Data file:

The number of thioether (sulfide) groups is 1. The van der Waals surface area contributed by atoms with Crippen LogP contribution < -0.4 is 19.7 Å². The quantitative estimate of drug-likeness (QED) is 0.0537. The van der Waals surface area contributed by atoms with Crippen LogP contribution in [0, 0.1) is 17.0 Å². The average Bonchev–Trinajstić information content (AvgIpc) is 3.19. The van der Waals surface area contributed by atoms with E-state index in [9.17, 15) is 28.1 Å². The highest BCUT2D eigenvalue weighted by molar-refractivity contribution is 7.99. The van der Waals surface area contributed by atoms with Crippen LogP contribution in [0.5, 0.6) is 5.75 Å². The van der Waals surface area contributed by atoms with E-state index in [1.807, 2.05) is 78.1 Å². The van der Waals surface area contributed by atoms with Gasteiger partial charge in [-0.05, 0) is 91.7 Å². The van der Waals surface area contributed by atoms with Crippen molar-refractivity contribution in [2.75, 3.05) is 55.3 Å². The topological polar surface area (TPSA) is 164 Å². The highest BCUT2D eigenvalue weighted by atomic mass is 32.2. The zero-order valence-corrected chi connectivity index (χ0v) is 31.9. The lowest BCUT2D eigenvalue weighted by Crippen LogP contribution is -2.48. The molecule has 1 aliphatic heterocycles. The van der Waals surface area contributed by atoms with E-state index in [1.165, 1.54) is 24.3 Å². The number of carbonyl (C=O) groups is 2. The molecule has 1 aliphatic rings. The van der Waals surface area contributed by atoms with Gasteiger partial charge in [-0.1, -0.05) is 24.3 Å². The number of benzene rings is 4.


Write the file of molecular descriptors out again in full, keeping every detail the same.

The number of thioether (sulfide) groups is 1. The van der Waals surface area contributed by atoms with Crippen LogP contribution < -0.4 is 19.7 Å². The quantitative estimate of drug-likeness (QED) is 0.0537. The van der Waals surface area contributed by atoms with Crippen LogP contribution in [0, 0.1) is 17.0 Å². The average Bonchev–Trinajstić information content (AvgIpc) is 3.19. The van der Waals surface area contributed by atoms with E-state index in [9.17, 15) is 28.1 Å². The highest BCUT2D eigenvalue weighted by molar-refractivity contribution is 7.99. The van der Waals surface area contributed by atoms with Crippen LogP contribution in [0.5, 0.6) is 5.75 Å². The van der Waals surface area contributed by atoms with E-state index in [1.807, 2.05) is 78.1 Å². The van der Waals surface area contributed by atoms with Gasteiger partial charge in [-0.05, 0) is 91.7 Å². The van der Waals surface area contributed by atoms with Crippen molar-refractivity contribution in [2.75, 3.05) is 55.3 Å². The topological polar surface area (TPSA) is 164 Å². The highest BCUT2D eigenvalue weighted by atomic mass is 32.2. The zero-order valence-corrected chi connectivity index (χ0v) is 31.9. The lowest BCUT2D eigenvalue weighted by Crippen LogP contribution is -2.48. The molecule has 1 aliphatic heterocycles. The van der Waals surface area contributed by atoms with E-state index in [1.165, 1.54) is 24.3 Å². The number of carbonyl (C=O) groups is 2. The molecule has 1 aliphatic rings. The van der Waals surface area contributed by atoms with Gasteiger partial charge in [-0.1, -0.05) is 24.3 Å². The number of benzene rings is 4.